Namibia drops GBV protest charges against gender activists
Rustenburg - Namibia's prosecutor general, Martha Imalwa, has declined to prosecute gender activists arrested over the weekend for protesting against gender-based violence, local media reported on Monday.
The group of activists was to appear in the Windhoek Magistrate's Court on Monday afternoon following their arrest on Saturday, but were freed.
Video footage posted by daily newspaper New Era on its twitter account, showed jubilant protesters, mostly women, emerging from the court, throwing air punches and shouting: "We are free, long live".
The crowd waiting outside the court behind red tape heartily welcomed the release.
JUST IN | The prosecutor general Martha Imalwa has decided not to prosecute the 24 #ShutItAllDown protesters following their arrest on Saturday. Charges against the protesters have subsequently been withdrawn. pic.twitter.com/K7LKsL3DQb— New Era Newspaper (@NewEraNewspaper) October 12, 2020
According to radio station Eagle FM, one of the lawyers representing the protesters confirmed that the prosecutor general had decided not to prosecute.
In an unprecedented protest, hundreds of young people, mostly women, took to the streets in the capital of Windhoek on Saturday, shutting down shopping centres, and calling for businesses to join the fight against gender-based violence.
The activists were arrested and charged for allegedly contravening the Public Gathering Act, contravention of regulations banning gatherings of more than 50 people, as well as for public disorder.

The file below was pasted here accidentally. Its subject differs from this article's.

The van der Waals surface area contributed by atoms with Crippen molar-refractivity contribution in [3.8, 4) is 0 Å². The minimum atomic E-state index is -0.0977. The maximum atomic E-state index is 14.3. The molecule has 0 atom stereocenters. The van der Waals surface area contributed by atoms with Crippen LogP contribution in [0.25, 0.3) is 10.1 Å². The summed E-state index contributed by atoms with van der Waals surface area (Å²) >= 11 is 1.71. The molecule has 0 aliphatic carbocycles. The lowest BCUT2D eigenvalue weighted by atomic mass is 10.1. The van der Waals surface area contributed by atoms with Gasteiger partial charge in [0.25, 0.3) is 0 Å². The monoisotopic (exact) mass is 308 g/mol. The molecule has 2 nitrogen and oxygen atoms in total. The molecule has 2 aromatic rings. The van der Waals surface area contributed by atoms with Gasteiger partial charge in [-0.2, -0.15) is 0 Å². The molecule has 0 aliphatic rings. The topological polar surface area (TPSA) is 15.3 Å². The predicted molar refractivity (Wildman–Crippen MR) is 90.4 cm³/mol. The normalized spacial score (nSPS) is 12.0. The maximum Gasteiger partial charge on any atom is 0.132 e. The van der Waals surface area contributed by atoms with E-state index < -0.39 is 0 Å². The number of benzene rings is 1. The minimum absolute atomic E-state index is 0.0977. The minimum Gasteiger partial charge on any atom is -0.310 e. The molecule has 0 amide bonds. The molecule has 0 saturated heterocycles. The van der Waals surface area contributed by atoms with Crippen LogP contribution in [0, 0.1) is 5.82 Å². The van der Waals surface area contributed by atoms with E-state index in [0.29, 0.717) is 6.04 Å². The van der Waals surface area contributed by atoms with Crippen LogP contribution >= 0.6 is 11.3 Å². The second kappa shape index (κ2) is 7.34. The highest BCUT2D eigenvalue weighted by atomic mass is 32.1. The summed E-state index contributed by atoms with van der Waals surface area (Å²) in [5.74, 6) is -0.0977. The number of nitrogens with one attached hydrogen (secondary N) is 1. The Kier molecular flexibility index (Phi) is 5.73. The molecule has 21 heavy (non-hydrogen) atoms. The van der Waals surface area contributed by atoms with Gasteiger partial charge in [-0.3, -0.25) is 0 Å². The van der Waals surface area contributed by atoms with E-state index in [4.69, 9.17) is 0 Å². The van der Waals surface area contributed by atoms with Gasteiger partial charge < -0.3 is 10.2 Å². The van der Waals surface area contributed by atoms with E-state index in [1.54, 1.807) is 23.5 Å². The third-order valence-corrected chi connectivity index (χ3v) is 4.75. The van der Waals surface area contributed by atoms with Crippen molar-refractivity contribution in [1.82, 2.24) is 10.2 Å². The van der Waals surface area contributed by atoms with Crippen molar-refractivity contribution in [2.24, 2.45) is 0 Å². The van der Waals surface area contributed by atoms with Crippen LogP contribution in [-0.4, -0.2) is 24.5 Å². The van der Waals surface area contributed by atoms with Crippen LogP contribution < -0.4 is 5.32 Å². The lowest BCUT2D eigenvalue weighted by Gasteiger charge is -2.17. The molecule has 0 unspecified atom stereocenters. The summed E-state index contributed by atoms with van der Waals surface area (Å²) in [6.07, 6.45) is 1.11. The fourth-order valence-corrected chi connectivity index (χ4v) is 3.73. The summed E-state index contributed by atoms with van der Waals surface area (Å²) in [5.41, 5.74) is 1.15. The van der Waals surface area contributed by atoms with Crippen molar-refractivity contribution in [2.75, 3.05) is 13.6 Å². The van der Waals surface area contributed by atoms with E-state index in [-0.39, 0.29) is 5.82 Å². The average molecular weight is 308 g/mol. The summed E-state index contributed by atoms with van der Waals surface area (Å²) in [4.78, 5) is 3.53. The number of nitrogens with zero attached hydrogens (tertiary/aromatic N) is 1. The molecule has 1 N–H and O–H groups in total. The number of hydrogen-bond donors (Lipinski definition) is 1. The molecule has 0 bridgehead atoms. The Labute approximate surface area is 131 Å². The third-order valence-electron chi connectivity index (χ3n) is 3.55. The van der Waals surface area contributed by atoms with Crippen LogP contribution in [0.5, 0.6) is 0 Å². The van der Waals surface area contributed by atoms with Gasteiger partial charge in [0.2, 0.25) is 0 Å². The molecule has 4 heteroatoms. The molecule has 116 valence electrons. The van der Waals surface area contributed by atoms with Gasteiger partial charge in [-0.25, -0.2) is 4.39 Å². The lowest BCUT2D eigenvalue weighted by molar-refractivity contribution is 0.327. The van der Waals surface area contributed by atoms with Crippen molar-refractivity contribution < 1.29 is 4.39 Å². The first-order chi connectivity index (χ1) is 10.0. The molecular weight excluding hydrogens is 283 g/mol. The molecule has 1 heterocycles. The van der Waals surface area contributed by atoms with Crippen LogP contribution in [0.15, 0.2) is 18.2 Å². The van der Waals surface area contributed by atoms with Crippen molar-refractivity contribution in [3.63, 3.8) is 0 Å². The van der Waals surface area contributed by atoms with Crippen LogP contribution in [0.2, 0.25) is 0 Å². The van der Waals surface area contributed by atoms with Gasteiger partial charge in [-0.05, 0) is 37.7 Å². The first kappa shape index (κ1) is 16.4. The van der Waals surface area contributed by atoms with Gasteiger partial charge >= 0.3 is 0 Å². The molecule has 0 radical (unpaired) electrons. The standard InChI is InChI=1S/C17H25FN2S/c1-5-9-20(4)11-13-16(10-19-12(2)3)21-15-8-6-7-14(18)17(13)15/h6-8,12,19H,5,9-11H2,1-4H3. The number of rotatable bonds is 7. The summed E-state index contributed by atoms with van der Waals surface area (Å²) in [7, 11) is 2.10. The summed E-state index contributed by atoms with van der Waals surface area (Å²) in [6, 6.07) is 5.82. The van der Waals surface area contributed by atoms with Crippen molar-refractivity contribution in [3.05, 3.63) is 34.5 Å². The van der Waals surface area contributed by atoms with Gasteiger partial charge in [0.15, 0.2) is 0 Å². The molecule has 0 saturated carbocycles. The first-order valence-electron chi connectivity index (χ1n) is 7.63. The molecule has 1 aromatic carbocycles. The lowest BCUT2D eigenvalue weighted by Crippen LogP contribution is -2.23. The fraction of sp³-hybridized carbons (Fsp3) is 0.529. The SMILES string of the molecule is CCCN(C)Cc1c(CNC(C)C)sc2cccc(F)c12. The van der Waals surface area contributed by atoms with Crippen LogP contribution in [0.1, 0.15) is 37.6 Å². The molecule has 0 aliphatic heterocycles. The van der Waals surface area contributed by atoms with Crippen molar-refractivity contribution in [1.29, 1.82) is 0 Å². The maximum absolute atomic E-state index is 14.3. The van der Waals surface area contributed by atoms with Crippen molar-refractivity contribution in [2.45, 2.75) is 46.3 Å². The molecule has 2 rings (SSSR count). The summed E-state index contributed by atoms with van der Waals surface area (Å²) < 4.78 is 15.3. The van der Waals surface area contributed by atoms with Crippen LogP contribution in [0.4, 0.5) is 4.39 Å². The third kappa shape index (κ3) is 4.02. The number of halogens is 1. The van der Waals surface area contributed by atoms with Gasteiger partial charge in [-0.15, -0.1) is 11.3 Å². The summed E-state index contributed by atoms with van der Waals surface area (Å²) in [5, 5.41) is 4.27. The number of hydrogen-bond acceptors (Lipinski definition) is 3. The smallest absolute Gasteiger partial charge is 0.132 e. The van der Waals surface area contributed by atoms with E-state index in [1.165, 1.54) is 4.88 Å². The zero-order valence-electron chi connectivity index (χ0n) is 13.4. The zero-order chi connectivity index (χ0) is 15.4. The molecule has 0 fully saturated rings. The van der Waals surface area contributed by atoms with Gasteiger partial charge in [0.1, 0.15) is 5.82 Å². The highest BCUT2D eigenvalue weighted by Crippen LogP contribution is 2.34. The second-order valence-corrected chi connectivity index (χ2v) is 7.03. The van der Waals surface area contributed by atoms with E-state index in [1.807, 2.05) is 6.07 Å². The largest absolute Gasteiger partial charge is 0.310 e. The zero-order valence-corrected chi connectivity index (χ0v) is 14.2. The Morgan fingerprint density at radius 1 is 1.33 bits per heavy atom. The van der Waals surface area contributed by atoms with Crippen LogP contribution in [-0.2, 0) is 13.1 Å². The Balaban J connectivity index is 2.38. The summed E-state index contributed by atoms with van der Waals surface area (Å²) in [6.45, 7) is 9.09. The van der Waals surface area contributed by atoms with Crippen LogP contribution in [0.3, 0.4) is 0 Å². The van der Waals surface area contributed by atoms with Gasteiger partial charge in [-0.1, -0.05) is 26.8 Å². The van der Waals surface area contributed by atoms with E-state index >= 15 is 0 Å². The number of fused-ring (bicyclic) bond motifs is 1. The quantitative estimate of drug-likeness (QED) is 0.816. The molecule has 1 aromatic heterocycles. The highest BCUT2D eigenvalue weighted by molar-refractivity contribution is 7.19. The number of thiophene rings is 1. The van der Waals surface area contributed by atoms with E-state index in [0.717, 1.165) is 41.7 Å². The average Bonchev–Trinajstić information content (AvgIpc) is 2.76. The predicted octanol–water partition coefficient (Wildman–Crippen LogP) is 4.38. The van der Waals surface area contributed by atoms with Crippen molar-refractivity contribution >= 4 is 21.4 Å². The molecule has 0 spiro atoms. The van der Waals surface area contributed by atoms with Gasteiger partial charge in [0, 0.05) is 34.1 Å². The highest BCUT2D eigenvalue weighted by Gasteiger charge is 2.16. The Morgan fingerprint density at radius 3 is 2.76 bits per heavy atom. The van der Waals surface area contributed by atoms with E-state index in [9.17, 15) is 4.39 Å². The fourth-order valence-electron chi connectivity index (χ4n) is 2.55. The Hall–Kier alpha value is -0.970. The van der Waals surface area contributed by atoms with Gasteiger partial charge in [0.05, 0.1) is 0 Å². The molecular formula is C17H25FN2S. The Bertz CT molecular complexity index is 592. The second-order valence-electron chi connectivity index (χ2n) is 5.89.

According to a report in daily newspaper The Namibian, freelance journalist Anne Hambuda, Julia Heita of Eagle FM and Julia Nekweya of the Namibian Daily News, were also arrested but released on the same day without being charged.
In a statement, The Action Namibia Coalition condemned the country’s police for arresting protesters, saying that video footage of the protest showed that the police had committed human rights abuses.
They called on President Hage Geingob to condemn the actions of the police and to immediately set out what government would do to protect women and prevent gender-based violence and femicide in Namibia.
They called on the state to drop charges against the protestors.
The Namibian reported that prime minister Saara Kuugongelwa-Amadhila said the government would provide formal feedback on a petition against sexual and gender-based violence on Tuesday after a cabinet meeting.
A petition handed over to parliament on Thursday called for a state of emergency to be declared due to gender-based violence in the country.
- African News Agency (ANA); Editing by Desiree Erasmus